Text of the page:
August 11, 2017 08:18 PM
A Minnesota judge says she hasn't decided whether to allow several media organizations to join a legal dispute over whether to release case files from the Jacob Wetterling investigation.
The first public hearing was held Friday about access to the investigative files from the 1989 kidnapping and killing of 11-year-old Jacob.
The case went unsolved until last year, when Danny Heinrich confessed to sexually assaulting and killing the boy. Heinrich led authorities to the boy's remains on a farm near Paynesville.
The boy's parents, Jerry and Patty Wetterling, sued Stearns County to block the release of some documents they say contain personal information.
Several media organizations and open-government groups are asking to intervene. They argued Friday that the full case should be made public. KSTP is one of the organizations seeking to intervene.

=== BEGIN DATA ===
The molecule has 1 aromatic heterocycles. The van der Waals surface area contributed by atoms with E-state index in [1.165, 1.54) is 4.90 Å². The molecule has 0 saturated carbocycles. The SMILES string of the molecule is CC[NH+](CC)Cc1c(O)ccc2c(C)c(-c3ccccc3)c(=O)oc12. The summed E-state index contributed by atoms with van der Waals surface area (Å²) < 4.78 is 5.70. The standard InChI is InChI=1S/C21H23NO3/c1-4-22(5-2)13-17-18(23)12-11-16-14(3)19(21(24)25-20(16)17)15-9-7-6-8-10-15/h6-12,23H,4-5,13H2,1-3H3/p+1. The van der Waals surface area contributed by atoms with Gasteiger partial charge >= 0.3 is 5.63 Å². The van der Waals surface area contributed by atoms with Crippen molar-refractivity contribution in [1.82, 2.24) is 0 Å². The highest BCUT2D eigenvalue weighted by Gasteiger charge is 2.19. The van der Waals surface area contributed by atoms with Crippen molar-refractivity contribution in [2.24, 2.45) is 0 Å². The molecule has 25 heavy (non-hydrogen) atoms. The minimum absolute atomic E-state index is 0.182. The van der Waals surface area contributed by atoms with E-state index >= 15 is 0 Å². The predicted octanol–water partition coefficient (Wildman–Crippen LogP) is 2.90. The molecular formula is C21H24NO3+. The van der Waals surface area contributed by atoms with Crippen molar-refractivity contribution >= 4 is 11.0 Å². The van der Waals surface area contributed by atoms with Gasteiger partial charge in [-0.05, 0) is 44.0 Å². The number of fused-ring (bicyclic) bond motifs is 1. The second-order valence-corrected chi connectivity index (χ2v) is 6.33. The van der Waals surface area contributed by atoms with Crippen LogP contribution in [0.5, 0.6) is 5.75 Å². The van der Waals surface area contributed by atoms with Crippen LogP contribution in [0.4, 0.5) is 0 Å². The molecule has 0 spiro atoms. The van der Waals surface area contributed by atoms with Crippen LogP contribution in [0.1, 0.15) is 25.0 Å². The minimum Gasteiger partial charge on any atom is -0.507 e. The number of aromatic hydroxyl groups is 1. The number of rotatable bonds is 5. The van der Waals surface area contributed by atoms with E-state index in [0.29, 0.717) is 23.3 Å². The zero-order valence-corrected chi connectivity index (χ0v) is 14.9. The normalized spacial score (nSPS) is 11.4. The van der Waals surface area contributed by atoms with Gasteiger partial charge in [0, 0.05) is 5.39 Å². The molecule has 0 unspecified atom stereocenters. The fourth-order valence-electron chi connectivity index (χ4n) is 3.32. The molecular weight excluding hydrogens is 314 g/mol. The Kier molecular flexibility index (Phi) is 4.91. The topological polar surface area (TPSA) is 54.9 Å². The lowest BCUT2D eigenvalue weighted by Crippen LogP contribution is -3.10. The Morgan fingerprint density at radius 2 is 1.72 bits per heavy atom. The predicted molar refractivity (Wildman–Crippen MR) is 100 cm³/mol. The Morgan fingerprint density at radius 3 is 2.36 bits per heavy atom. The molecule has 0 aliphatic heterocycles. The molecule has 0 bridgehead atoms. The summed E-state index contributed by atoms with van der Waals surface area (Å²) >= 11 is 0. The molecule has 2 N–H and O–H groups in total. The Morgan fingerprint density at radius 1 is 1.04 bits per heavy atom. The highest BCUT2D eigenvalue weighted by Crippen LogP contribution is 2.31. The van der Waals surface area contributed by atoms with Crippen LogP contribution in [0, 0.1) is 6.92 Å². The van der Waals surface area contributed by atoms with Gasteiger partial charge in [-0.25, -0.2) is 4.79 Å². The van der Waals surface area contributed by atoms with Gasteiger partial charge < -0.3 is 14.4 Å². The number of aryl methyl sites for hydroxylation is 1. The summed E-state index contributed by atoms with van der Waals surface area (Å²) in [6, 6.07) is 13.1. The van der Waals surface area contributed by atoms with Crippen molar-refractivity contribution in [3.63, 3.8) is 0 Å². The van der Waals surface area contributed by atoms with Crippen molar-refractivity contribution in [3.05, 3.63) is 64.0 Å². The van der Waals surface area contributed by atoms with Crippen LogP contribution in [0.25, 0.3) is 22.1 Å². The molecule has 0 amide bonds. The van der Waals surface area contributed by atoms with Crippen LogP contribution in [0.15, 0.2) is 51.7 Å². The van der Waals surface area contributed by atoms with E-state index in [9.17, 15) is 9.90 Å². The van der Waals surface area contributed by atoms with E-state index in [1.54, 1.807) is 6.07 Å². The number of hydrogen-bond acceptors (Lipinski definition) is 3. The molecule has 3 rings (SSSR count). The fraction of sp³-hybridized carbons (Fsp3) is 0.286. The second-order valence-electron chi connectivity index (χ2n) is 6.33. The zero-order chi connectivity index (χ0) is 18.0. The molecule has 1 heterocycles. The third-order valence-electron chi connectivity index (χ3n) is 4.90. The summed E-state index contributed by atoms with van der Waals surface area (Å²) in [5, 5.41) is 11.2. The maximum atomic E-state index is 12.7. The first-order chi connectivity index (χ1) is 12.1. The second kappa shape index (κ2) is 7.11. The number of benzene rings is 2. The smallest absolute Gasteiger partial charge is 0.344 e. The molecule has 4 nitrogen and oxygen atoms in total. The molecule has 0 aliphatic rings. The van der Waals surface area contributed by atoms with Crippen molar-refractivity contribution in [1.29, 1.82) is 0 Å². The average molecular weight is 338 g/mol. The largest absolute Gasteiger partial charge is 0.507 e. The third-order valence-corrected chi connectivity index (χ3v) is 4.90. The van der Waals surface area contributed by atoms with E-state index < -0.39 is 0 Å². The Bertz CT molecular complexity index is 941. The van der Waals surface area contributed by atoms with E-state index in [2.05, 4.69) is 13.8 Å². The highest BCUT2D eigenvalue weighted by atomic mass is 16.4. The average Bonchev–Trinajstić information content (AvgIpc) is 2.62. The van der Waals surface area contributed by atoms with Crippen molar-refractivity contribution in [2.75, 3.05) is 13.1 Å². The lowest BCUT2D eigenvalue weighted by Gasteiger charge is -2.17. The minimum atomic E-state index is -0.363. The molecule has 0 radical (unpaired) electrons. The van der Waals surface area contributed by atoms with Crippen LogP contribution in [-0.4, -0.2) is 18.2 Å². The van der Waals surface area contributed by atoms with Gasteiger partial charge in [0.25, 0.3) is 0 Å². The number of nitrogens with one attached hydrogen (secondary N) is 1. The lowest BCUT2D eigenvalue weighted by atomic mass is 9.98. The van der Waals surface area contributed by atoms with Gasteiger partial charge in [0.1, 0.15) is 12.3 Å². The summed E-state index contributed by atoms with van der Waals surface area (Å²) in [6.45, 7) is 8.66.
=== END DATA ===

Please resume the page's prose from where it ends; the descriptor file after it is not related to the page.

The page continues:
The media organizations' lawyer argues in court documents that the Wetterlings' claim of a "constitutional privacy right," does not override "statutes that have long governed the classification of records maintained by state and local government agencies in Minnesota, in particular, the Minnesota Data Practices Act."
District Judge Ann Carrott didn't immediately rule. She's giving both sides 10 days to file responses.
Mark Anfinson, the lawyer representing the media organizations said the judge has 90 days to issue a ruling after the responses are filed.
Updated: August 11, 2017 08:18 PM
Created: August 11, 2017 07:38 PM
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